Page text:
While picking the girls up from school one day I looked down and noticed a couple holes in my favorite flats. I later noticed similar holes in my other pair and from there on in I couldn’t ignore them. I looked them up on the AllBirds website hoping to get more but I didn’t liked any of the current colors offered. I figured I had nothing left to lose and, noticing the slight holes all over the shoe, thought of cross stitch fabric and thus decided to patch the holes with embroidery floss. Surprisingly the one I was most excited about wasn’t that great and the one I didn’t care about turned out fantastic. Looking back I’m so glad I jumped in and I figured I’d share what I did in case you want to do the same too.
I first bought my AllBirds Women’s Tree Breezer flats in the summer of 2019 and loved them so much that the next summer, 2020, I bought them again in brown. My new brown ones were kept at the front door for whenever I went out while my older blue ones were at the back door so I didn’t have to go grab my first ones. As such they were both worn consistently over the last year or so and thus it was understandable but disappointing when I noticed the holes.
As I love the brown flats more I decided to keep it simple on them and experimented, first, on the blue ones instead. I wasn’t quite sure what to do though so I decided to look online for ideas first. I’m so glad I did as I absolutely love how they turned out and they’re now my favorite of the two flats. With the brown flats I choose something safer and although I like how they turned out I don’t love them. All this to say although I started with the blue flats I figured I’d start by showing you the embroidery floss, then how I fixed the brown flats, before finally going over my favorite ones.
I started out by washing my flats before beginning so I’d start with a fresh and clean canvas for the embroidery floss. After jumping online to confirm that we can in fact wash the shoes I removed the insoles and tossed both pairs in the washing machine with a couple old towels as I remember my washing machine having difficulty getting soap out when the load was too small. I then skipped the dryer and laid them over a cooling rack to dry overnight.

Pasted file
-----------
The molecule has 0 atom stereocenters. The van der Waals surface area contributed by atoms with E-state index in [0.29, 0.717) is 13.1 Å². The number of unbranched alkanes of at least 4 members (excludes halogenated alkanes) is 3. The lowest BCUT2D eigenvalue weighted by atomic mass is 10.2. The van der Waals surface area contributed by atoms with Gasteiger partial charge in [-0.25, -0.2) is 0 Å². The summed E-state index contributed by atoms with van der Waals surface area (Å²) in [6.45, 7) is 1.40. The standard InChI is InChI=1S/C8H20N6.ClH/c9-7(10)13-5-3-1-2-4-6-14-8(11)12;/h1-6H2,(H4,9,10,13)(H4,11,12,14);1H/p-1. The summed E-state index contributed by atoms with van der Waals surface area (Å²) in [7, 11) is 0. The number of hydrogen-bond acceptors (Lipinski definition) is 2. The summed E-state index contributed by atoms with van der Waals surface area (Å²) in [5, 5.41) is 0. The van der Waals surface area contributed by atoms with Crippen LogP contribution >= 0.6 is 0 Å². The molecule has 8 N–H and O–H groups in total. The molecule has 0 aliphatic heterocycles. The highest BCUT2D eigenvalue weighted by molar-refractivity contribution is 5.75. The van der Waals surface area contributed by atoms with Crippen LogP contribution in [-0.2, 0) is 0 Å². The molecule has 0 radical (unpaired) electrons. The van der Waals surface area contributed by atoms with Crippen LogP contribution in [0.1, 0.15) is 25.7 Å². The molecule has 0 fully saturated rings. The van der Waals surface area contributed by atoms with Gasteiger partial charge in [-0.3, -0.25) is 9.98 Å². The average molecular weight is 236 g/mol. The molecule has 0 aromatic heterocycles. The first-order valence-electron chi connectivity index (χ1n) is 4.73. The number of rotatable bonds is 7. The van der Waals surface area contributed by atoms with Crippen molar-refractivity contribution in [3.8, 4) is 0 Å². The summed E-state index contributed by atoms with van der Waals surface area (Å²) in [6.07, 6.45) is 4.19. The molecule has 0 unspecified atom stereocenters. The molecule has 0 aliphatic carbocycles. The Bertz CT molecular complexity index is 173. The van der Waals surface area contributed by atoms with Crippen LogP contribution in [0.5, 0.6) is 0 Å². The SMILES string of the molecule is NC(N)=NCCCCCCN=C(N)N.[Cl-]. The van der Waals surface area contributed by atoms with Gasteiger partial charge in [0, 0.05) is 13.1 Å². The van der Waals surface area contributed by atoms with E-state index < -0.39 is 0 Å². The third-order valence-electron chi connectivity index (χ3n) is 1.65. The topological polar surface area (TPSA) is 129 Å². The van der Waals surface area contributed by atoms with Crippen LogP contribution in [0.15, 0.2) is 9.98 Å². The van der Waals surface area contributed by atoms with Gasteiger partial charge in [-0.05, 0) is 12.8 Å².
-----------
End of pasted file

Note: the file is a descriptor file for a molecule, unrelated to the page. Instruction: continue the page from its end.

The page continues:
In case you’re curious here’s a link to the frequently asked questions for Are Allbirds Washable? and Can you wash Allbirds insoles?. As a quick side note I’m not an affiliate or anything just wanted to share how I restored my favorite flats.
Before beginning I figured I’d go over my embroidery floss. I’ve been interested in embroidery for a while but never got fully into it. That said I dabbled years ago when putting together my girls’ quiet book pages with several pages including appliqué animals, threading a bumblebee through flowers, and a decorative embroidery sampler page. Since then I’ve added to my threads both with packages of mixed threads and the odd kit (love the TARDIS one) and have used them for small projects including patching a hole in lightweight fabric. As such I was able to simply grab my container of embroidery floss along with one of my larger eyed sewing needles and I was ready to go.
I knew going in that I didn’t want to use the default embroidery floss on the flats and instead used a single strand taken from the six strands that the floss came in. As such, after choosing my color, I cut the length I wanted and then carefully untwisted the length so I ended up with six lengths of thread rather than the original larger one. I then selected one, threaded it on my needle, and tied the ends together so I was working with two threads as it was doubled over. This untwisting was hard as I hadn’t had a lot of practice and I ended up with some knots and even broke one of the threads so I did loose some pieces along the way. Over time I realized I should use my needle to unravel just the end of the floss, select one of the threads, and pull it out from the others. Somehow this didn’t tangle it up as much and worked so much better.
If you want more information about embroidery floss you can check on this brief guide on Needle ‘n Thread or look over the thirteen types of hand embroidery thread on Sew Guide.
My Brown Flats – Keeping It Simple
I started out fixing my blue flats, shown after these, and then went to work on my favorite brown flats afterwards. I don’t know if I just blanked but these didn’t turn out as nice as I had hoped. That said, as the process is simpler, I decided to start with these and then go over the blue ones below.
To start out with I went through my floss and tried to pick a color that would best match the brown so I could start by patching the holes before deciding how to continue. The first embroidery floss I chose, shown above, wouldn’t separate into strands so I switched to a lighter brown instead. After cutting a piece off and pulling one of the strands away from the rest of the floss I threaded my needle and tied the ends together. This meant I was working from a double stranded thread as the single ply embroidery floss was doubled over. When cutting the thread you’ll want it long enough that you won’t need to constantly tying it off to go to a new space, but you’ll also want it short enough to not get tangled easily. So basically you’ll want the Goldilocks length. Goldilocks here meaning having or producing an optimal balance usually between two extremes (Merriam-Webster definition) so not too short and not too long.
At this point I had already stitched the blue flats and noticed that that although they looked great they felt a bit tighter than before. As such, while I went ahead closing each of the holes in my flats, I attempted to make any knots on the outside of the flat rather than the inside so there would be less thickness applied directly to my foot.